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I am using the an assembly named LuaInterface to run lua-code inside my C# application. During the lua execution I create some WinForms & map event handlers (lua-methods) to them.

The problem is that the doString (aka runLuaCode) method only runs the init routine and the constructors. This is fine and intended, however the doString function acts non blocking so the function returns while the Lua-created-Forms are still there. This means that any exception (null-ref and alike) which is not raised during the constructor is not handled by the lua error handling an crashes all the way up to my wndProc of my Editor - which most likely kills my editor and make error handling virtually impossible.

Is there any way to create a new Thread / Process / AppDomain that handles it's own WndProc so that only this sub-task needs to handle the exceptions?

Should I block my Editor at the doString with a while loop in lua until the forms are closed?

What other options do I have?

Any advice on this matter is greatly appreciated!

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3  
with 0% Accept rate, you can't catch. –  Serkan Hekimoglu Feb 9 '11 at 7:36
    
sorry - i don't get it? –  Corelgott Feb 9 '11 at 8:41
    
Oo - woop i see... this was not intentional - sorry & thx for the hint - reminder to myself - rtfm –  Corelgott Feb 9 '11 at 9:57
    
It is not late to fix this ;-) –  Alexander Gladysh Feb 9 '11 at 10:00

1 Answer 1

Another Lua enthusiast!! Finally! :) I am also toying with the idea to use Lua for macro scripting in my .NET apps.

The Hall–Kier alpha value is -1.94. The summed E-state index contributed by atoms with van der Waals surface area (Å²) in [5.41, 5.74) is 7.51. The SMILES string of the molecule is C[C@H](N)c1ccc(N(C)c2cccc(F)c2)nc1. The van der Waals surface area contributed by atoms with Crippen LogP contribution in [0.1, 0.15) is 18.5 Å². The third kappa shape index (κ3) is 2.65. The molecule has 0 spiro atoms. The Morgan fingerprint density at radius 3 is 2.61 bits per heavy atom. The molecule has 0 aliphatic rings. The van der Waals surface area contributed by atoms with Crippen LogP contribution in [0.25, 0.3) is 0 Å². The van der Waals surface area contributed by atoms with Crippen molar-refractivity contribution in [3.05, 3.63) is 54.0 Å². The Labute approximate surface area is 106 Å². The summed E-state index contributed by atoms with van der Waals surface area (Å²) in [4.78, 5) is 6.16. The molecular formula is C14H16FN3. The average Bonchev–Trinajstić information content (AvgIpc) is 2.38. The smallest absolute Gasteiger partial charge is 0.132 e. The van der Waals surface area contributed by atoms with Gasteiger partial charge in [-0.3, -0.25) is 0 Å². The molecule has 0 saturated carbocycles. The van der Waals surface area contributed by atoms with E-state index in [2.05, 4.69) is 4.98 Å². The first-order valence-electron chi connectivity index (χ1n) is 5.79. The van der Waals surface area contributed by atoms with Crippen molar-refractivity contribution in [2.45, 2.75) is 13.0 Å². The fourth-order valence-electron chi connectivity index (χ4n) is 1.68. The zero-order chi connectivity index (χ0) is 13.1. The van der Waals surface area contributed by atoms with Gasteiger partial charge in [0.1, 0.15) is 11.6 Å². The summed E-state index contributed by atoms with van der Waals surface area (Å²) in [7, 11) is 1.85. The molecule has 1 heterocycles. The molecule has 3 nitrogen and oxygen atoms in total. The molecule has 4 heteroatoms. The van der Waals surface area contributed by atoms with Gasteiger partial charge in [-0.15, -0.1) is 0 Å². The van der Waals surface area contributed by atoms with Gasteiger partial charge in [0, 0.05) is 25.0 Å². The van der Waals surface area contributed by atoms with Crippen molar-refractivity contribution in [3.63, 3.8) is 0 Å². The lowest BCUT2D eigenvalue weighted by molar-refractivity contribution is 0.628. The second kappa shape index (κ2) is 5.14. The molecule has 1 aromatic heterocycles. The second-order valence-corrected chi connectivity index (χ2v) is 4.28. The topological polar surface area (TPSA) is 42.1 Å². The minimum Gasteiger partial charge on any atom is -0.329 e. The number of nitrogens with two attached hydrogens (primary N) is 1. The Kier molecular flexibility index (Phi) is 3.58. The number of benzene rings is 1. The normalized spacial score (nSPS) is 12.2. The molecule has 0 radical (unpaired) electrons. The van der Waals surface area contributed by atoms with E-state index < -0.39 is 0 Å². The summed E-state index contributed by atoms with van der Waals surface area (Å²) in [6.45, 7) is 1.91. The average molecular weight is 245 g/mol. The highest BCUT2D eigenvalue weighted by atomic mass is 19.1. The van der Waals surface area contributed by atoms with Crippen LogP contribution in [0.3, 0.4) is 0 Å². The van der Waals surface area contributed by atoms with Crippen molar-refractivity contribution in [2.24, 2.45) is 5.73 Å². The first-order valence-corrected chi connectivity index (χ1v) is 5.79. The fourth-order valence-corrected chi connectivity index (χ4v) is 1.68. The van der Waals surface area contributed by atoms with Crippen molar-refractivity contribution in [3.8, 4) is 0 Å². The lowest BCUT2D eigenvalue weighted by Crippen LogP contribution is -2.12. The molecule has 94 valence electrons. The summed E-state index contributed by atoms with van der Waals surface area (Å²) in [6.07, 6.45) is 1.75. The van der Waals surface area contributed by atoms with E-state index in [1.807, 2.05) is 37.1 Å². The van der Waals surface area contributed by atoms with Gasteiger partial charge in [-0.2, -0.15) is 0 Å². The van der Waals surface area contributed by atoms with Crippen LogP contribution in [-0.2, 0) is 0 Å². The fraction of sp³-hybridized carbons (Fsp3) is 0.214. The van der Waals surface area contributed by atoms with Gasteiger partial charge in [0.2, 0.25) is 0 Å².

I am not sure I get it. I wrote some sample code and it seems to be working ok. Simple try catch around DoString gets the LuaExceptions. DoString does block the main thread unless you explicitly create a new thread. In case of a new thread normal .NET multithreaded exception handling rules apply.

Example:

public const string ScriptTxt = @"
luanet.load_assembly ""System.Windows.Forms""
luanet.load_assembly ""System.Drawing""

Form = luanet.import_type ""System.Windows.Forms.Form""
Button = luanet.import_type ""System.Windows.Forms.Button""
Point = luanet.import_type ""System.Drawing.Point""
MessageBox = luanet.import_type ""System.Windows.Forms.MessageBox""
MessageBoxButtons = luanet.import_type ""System.Windows.Forms.MessageBoxButtons""

form = Form()
form.Text = ""Hello, World!""
button = Button()
button.Text = ""Click Me!""
button.Location = Point(20,20)
button.Click:Add(function()
        MessageBox:Show(""Clicked!"", """", MessageBoxButtons.OK) -- this will throw an ex
    end)   
form.Controls:Add(button)
form:ShowDialog()";

        private static void Main(string[] args)
        {
            try
            {
                var lua = new Lua();
                lua.DoString(ScriptTxt);
            }
            catch(LuaException ex)
            {
                Console.WriteLine(ex.Message);
            }
            catch(Exception ex)
            {
                if (ex.Source == "LuaInterface")
                {
                    Console.WriteLine(ex.Message);
                }
                else
                {
                    throw;
                }
            }

            Console.ReadLine();
        } 

LuaInterface has a pretty good documentation where tricky error handling is explained.

http://penlight.luaforge.net/packages/LuaInterface/#T6

I hope it helps. :)

share|improve this answer
    
Thanks for your post! I nearly forgot about the thread! Sadly I've already tried your suggestion with no success, due to the lua script failes in a .Net-Function it called. (if for example MessageBox:Show throws an exception) After much fiddeling I found out, that there is an inner exception which was not properly delegated throught the LuaInterface. After "exporting" it, I got my required information and can at least provide some code hit where my programm crashed! –  Corelgott May 4 '11 at 15:45
    
It is worth checking Nua which is a .NET implementation of Lua and uses the Dynamic Language Runtime (DLR) nua.codeplex.com Iron Python and Iron Ruby are using the DLR as well. It is 100% .NET framework so you won't run into exotic marshalling errors. It is a project worth following. –  Jeno Laszlo Jan 6 '12 at 10:40

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